EGU2020-11257
https://doi.org/10.5194/egusphere-egu2020-11257
EGU General Assembly 2020
© Author(s) 2020. This work is distributed under
the Creative Commons Attribution 4.0 License.

The significance of climate and solar variability on historical European grain prices

Fredrik Charpentier Ljungqvist1,2,3, Peter Thejll4, Bo Christiansen4, Andrea Seim5, Claudia Hartl6, and Jan Esper6
Fredrik Charpentier Ljungqvist et al.
  • 1Department of History, Stockholm University, Sweden (fredrik.c.l@historia.su.se)
  • 2Bolin Centre for Climate Research, Stockholm University, Sweden
  • 3Swedish Collegium for Advanced Study, Uppsala, Sweden
  • 4Danish Meteorological Institute, Copenhagen, Denmark
  • 5Chair of Forest Growth, Institute of Forest Sciences, Albert Ludwig University of Freiburg, Freiburg, Germany
  • 6Department of Geography, Johannes Gutenberg University, Mainz, Germany

Grain was the most important food source for a majority of the population in early modern Europe (c. 1500–1800). The price level and volatility had huge societal effects: high prices tended to increase mortality, decrease fertility as well as affect overall consumption patterns. To what extent climate variability influenced the long-term grain price evolution in early modern Europe has for a long time been a matter of debate. Recent advances in high-resolution palaeoclimatology and historical climatology have made it possible to reassess the grain price–climate relationship in time and space with unprecedented detail (Esper et al. 2017). We analyse the climate signal in 56 multi-centennial long series of annual prices of barley, oat, rye, and wheat across Europe. The grain price–climate relationship in regional clusters of grain price data is analysed using both tree-ring based temperature reconstructions, documentary-based temperature reconstructions, tree-ring based drought reconstructions, and early temperature and precipitation instrumental data, considering possible different climate responses in each grain type and different seasonal targets. In addition, we systematically investigate whether, and to what extent, the imprints of variations in solar forcing, including possible lag effects, can be detected in the grain prices.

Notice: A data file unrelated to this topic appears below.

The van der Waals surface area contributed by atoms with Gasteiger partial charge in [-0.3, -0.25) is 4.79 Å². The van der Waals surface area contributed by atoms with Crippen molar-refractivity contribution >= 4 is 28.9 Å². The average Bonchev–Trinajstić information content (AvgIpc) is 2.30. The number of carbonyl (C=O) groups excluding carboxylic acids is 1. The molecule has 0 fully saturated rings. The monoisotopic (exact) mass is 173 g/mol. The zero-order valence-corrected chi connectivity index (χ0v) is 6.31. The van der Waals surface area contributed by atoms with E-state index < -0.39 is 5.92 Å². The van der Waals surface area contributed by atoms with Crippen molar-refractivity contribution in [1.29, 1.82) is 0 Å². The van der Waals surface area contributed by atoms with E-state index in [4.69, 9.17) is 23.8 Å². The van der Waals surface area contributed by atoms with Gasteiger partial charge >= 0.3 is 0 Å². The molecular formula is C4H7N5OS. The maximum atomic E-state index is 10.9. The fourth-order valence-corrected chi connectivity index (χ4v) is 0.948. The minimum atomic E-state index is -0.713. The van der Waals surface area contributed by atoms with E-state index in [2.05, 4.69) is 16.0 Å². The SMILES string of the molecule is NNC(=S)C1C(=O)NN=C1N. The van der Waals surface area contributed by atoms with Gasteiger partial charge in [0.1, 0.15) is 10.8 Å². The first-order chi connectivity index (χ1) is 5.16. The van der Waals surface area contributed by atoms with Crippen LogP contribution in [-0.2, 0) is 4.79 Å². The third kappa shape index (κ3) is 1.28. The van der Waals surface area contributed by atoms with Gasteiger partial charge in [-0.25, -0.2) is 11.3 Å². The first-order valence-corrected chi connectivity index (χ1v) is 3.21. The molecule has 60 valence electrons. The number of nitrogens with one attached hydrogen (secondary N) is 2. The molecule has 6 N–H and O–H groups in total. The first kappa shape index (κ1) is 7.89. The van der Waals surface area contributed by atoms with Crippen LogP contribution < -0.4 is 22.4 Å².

We find a highly significant and persistent negative temperature–price relationship (i.e., cold = high prices and vice versa) across all of Europe and for all four grain types using both temperature reconstructions and instrumental temperature data. Excluding the Thirty Years’ War (1618–1648) and the period following the French Revolution (1789), this relationship is as strong as r = –0.41 between the annual average of all the 56 included European grain price series and the reconstructed June–August temperature for the previous year. The correlations to drought and precipitation are, on the other hand, mainly insignificant and inconsistent in time and space. The evidence for the existence of the effect of solar forcing variations on early modern European grain prices is not strong, although we can detect statistically significant grain price–solar forcing relationships for certain regions. In conclusion, we find much stronger evidence than hitherto reported for long-term temperature imprints on historical grain prices in Europe, implying that temperature variability and change have been a more important factor in European economic history, even in southern Europe, than commonly acknowledged.

 

Reference:

Esper J., et al., 2017. Environmental drivers of historical grain price variations in Europe. Clim. Res. 72: 39–52.

How to cite: Charpentier Ljungqvist, F., Thejll, P., Christiansen, B., Seim, A., Hartl, C., and Esper, J.: The significance of climate and solar variability on historical European grain prices, EGU General Assembly 2020, Online, 4–8 May 2020, EGU2020-11257, https://doi.org/10.5194/egusphere-egu2020-11257, 2020

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